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Pa. Supreme Court upholds Gov. Wolf's death penalty moratorium

| Monday, Dec. 21, 2015, 3:25 p.m.
Gov. Tom Wolf on Tuesday, Dec. 29, 2015, signed a $23.4 billion, line-item-vetoed spending plan that allows the state to begin pumping money to cash-strapped school districts and human service agencies.
Gov. Tom Wolf on Tuesday, Dec. 29, 2015, signed a $23.4 billion, line-item-vetoed spending plan that allows the state to begin pumping money to cash-strapped school districts and human service agencies.

The Pennsylvania Supreme Court on Monday upheld Gov. Tom Wolf's constitutional authority to grant temporary reprieves to inmates on death row.

The case involved Terrance Williams, convicted of beating a man to death with a tire iron in 1984. With Williams' appeals exhausted, former Gov. Tom Corbett had scheduled execution for March 4. Wolf granted a reprieve Feb. 13, pending an overdue report and recommendations from the Pennsylvania Task Force and Advisory Committee on Capital Punishment.

Wolf said he would use his constitutional power to grant reprieves to any inmate awaiting the death penalty, effectively putting a hold on all executions until the task force report addresses his concerns that Pennsylvania's capital punishment is too expensive and ineffective. He since has reprieved five convicted killers scheduled for execution.

As of Dec. 1, there were 181 inmates on death row in Pennsylvania, including 24 from Pittsburgh and 11 surrounding counties, according to the state Department of Corrections.

Philadelphia District Attorney Seth Williams challenged the governor's decision, saying Wolf overstepped his constitutional authority if he intended to halt all executions with reprieves.

The state Supreme Court unanimously sided with Wolf, saying that his reprieves do not need a set end date or to be related to a prisoner's specific circumstances.

“We find no limitation on the executive reprieve power relating to the duration of the reprieve, so long as it is temporary in nature and operates only for an interval of time,” wrote Justice Max Baer of Mt. Lebanon.

Justice Correale F. Stevens wrote in a concurrent opinion that the decision should not encourage or validate the governor's nullification of existing, valid state laws. Stevens urged that the governor's reprieves be temporary, instead of indefinitely drawing out cases in which courts have upheld the penalty against a prisoner.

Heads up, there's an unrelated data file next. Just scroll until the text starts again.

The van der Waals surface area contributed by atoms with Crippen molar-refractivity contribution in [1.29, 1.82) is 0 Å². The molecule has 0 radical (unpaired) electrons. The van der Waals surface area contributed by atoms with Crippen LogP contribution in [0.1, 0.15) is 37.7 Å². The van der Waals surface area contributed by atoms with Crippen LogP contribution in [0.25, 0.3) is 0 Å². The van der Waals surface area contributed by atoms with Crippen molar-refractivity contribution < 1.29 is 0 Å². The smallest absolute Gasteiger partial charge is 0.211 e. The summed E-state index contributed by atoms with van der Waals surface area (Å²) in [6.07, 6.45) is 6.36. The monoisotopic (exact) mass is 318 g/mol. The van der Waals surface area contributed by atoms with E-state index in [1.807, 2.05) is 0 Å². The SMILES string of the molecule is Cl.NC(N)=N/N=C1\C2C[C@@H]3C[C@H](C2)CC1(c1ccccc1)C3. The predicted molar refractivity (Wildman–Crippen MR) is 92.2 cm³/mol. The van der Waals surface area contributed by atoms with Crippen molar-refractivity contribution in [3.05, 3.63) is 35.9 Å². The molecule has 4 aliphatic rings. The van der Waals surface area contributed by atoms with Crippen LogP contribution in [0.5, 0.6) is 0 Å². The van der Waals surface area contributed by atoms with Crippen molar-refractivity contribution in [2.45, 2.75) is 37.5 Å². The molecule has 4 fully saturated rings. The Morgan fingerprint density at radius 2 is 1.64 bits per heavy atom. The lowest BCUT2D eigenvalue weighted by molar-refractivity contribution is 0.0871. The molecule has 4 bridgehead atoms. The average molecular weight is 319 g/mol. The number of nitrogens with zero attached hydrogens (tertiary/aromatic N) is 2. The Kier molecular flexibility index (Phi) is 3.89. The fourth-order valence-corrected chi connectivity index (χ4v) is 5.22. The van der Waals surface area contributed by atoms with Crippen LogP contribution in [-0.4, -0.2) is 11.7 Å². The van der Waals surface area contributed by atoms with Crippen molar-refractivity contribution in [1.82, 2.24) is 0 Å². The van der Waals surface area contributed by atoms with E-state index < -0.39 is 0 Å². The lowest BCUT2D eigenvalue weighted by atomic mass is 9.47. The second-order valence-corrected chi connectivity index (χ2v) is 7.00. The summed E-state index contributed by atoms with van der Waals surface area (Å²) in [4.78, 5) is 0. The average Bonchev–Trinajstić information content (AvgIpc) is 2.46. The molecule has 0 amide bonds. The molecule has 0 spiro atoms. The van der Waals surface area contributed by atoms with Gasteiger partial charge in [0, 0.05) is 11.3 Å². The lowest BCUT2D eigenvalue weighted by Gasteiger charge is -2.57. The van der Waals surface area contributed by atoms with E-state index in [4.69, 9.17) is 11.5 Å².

“The families of the victims are victimized again and again, this time by the failure of the criminal justice system to carry out the law,” Stevens wrote. “If there is to be no death penalty law in Pennsylvania, such decision should come from the legislative body.”

Wolf said he was pleased with the ruling.

“My decision to issue temporary reprieves came after significant consideration and reflection, and was in no way an expression of sympathy for the guilty on death row,” he said. “My only sympathy lies with the family members of the victims of these horrible crimes.”

The task force was commissioned in late 2011 to study the costs, fairness and deterrence of the death penalty. Its report is expected in 2016.

State Sen. Daylin Leach, a Democrat representing Montgomery and Delaware counties, is one of the four task force members and primary sponsor of Senate Bill 493, which would abolish the death penalty in Pennsylvania.

“With the moratorium in place,” Leach said, “the task force can continue to diligently study concerns about our capital punishment system.”

Wolf's actions have not changed state law, reiterated Mike Manko, spokesman for the Allegheny County District Attorney's Office, which has eight active cases in which prosecutors are seeking the death penalty.

Manko said the office “will continue to seek capital punishment in those cases where the facts and evidence deem it appropriate.”

Among death penalty cases being prosecuted in the county are Allen Wade, accused of killing sisters Susan and Sarah Wolfe in East Liberty; Ryan Williams, charged with setting a fire that killed two adults and six children in McKeesport; and Cesar Mazza, charged with killing his ex-girlfriend and her grandmother, then kidnapping his child.

“The death penalty in Pennsylvania is deeply flawed,” said Sara Rose, staff attorney for the American Civil Liberties Union of Pennsylvania, which signed onto the case with a brief supporting the governor. “The ACLU opposes the death penalty, but if you're going to have it, it at least has to be administered in a fair way.”

In 37 years since Pennsylvania reinstated the death penalty, only three people have been executed. They volunteered, waiving their rights to appeal. The last execution was in 1999.

Matthew Santoni is a Trib Total Media staff writer.

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